Reuters-Tighter monetary policy typically dents a country’s equity markets. But several top-performing fund managers say they are now positioning for a rally in the U.S. stock market should the Federal Reserve raise interest rates in September as expected.
Their reasoning: That if the U.S. economy truly is strong enough for the Fed to raise rates for the first time since 2006, then the effect of higher borrowing costs should be more than offset by a pickup in economic growth and resulting rise in corporate profits.
At the same time, many see declining bond prices pushing more investors to stocks.
“As long as inflation stays low, the sweet spot is in the equity market, particularly if the Fed is moving slowly,” said Kathleen Gaffney, co-director of diversified fixed income and manager of the $1.8 billion Eaton Vance Bond Fund.
“This is one of our best sources of return right now and a really good source of liquidity if we do get some hiccups in the fixed income market,” she added.
Gaffney, whose fund is capped at 20 percent equities, has 18 percent of her portfolio in established large-cap stocks like Walt Disney Co and Humana Inc that have stable dividends.
Few fund managers expect the path to be smooth, of course.
The benchmark Standard & Poor’s 500 is up just 2 percent for the year, reflecting anxiety about the prospect of higher rates. Many remember the “taper tantrum” of 2013, when the index fell more than 7 percent in a month on the prospect of less central bank stimulus for the economy.
Nor is a rate hike, or stock rally, guaranteed later this year. “Every time everyone starts to believe that the economy is good and a rate hike is around the corner, the market has gone the other direction,” said Sadiq Adatia, chief investment officer at Sun Life Global Investments.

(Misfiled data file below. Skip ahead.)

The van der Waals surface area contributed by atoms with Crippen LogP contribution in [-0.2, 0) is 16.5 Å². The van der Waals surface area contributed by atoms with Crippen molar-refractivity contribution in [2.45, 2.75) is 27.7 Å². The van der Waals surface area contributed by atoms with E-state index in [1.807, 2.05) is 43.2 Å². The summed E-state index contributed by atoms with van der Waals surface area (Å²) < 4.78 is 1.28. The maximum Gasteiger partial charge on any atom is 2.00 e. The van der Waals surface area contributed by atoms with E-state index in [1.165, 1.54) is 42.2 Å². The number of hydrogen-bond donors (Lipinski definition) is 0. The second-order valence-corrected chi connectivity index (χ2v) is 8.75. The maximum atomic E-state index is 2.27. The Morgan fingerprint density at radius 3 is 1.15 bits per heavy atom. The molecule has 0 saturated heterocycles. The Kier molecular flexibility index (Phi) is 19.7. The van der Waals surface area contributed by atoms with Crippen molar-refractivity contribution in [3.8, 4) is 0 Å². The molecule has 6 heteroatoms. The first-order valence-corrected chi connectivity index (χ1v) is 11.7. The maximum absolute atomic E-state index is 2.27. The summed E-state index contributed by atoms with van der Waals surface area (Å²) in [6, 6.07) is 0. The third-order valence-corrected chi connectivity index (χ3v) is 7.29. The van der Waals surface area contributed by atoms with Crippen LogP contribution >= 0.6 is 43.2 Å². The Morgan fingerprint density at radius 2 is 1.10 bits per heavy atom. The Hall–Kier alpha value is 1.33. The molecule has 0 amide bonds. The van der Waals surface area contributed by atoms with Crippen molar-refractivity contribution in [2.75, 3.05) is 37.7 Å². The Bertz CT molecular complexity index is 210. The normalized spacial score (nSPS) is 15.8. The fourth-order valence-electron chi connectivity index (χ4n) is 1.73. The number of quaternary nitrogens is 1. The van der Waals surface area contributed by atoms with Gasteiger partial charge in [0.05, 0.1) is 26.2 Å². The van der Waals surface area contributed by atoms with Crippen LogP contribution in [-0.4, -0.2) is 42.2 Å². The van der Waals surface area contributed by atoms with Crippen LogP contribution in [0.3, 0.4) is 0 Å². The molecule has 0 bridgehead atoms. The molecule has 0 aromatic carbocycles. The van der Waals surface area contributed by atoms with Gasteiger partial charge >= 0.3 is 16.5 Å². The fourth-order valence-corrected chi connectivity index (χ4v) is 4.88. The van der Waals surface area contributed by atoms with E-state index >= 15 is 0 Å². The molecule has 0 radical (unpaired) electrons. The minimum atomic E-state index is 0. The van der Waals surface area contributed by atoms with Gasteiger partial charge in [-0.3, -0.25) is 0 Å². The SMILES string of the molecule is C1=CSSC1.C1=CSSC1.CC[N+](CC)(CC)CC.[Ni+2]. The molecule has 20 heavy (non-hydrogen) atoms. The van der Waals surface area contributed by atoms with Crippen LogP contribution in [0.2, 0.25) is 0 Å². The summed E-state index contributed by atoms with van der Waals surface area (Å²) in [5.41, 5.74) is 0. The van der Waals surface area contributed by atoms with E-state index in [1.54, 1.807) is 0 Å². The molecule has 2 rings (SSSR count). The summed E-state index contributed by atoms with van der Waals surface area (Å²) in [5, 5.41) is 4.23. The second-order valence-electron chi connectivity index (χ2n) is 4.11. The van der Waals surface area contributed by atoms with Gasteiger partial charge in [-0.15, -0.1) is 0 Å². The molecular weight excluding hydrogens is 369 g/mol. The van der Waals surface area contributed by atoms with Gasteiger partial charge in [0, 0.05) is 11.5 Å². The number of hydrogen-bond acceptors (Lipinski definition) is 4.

The Fed will issue its latest policy statement at 2 p.m. EDT (1800 GMT) on Wednesday after a two-day meeting. It is expected to leave interest rates unchanged.
Several of this year’s top-performing fund managers foresee further stock gains.
Connor Browne, a co-manager of the $1 billion Thornburg Value Fund, has been trimming positions in high-flying biotech stocks such as Gilead Sciences Inc and Zoetis Inc in order to have cash on hand to buy stocks if the market has a brief sell-off when the Fed announces its plan.
“Interest rates have been so low for so long” that it’s likely that there is at least short-term volatility in the market, he said.
Yet Browne, whose 8 percent gain for the year puts his fund among the top performing large-cap funds tracked by Lipper, sees value in large banks such as JP Morgan Chase & Co that stand to benefit from higher borrowing rates. He’s also adding energy companies like Dynegy Inc, which should benefit from stronger economic growth.
There is some evidence that investors already are moving out of higher-yielding areas of the stock market in anticipation of rising rates. Utilities, for instance, are down nearly 10 percent for the year, while the Wilshire US REIT index is down nearly 5 percent for the year.
George Maris, portfolio manager of the $2.3 billion Janus Global Select fund, has been adding to cyclical companies such as railroad Kansas City Southern Inc, asset manager Morgan Stanley, and materials company Air Products and Chemicals Inc out of the expectation that the U.S. economy is improving.
“Interest rates are going to rise for the right reasons, which is the fact that there is growth in the system and we’re starting to put the financial crisis behind us,” he said.